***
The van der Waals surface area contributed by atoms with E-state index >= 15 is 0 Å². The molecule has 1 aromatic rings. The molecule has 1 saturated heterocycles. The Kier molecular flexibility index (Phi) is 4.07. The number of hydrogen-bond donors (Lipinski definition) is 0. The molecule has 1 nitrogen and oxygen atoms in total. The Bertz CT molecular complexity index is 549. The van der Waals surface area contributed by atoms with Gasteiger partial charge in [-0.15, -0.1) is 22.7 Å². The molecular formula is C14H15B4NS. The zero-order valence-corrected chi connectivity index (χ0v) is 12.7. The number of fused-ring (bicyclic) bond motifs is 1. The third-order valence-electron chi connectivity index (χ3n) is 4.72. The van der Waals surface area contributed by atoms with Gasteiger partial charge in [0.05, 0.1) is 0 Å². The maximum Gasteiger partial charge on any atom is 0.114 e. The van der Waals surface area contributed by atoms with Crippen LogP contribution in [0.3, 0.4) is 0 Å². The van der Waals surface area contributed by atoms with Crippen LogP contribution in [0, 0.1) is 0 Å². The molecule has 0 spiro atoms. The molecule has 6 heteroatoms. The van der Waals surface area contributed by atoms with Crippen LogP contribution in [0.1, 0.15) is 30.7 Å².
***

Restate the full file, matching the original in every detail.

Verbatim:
The van der Waals surface area contributed by atoms with E-state index >= 15 is 0 Å². The molecule has 1 aromatic rings. The molecule has 1 saturated heterocycles. The Kier molecular flexibility index (Phi) is 4.07. The number of hydrogen-bond donors (Lipinski definition) is 0. The molecule has 1 nitrogen and oxygen atoms in total. The Bertz CT molecular complexity index is 549. The van der Waals surface area contributed by atoms with Gasteiger partial charge in [-0.15, -0.1) is 22.7 Å². The molecular formula is C14H15B4NS. The zero-order valence-corrected chi connectivity index (χ0v) is 12.7. The number of fused-ring (bicyclic) bond motifs is 1. The third-order valence-electron chi connectivity index (χ3n) is 4.72. The van der Waals surface area contributed by atoms with Gasteiger partial charge in [0.05, 0.1) is 0 Å². The maximum Gasteiger partial charge on any atom is 0.114 e. The van der Waals surface area contributed by atoms with Crippen LogP contribution in [0.3, 0.4) is 0 Å². The van der Waals surface area contributed by atoms with Crippen LogP contribution in [0, 0.1) is 0 Å². The molecule has 0 spiro atoms. The molecule has 6 heteroatoms. The van der Waals surface area contributed by atoms with Crippen LogP contribution in [0.1, 0.15) is 30.7 Å².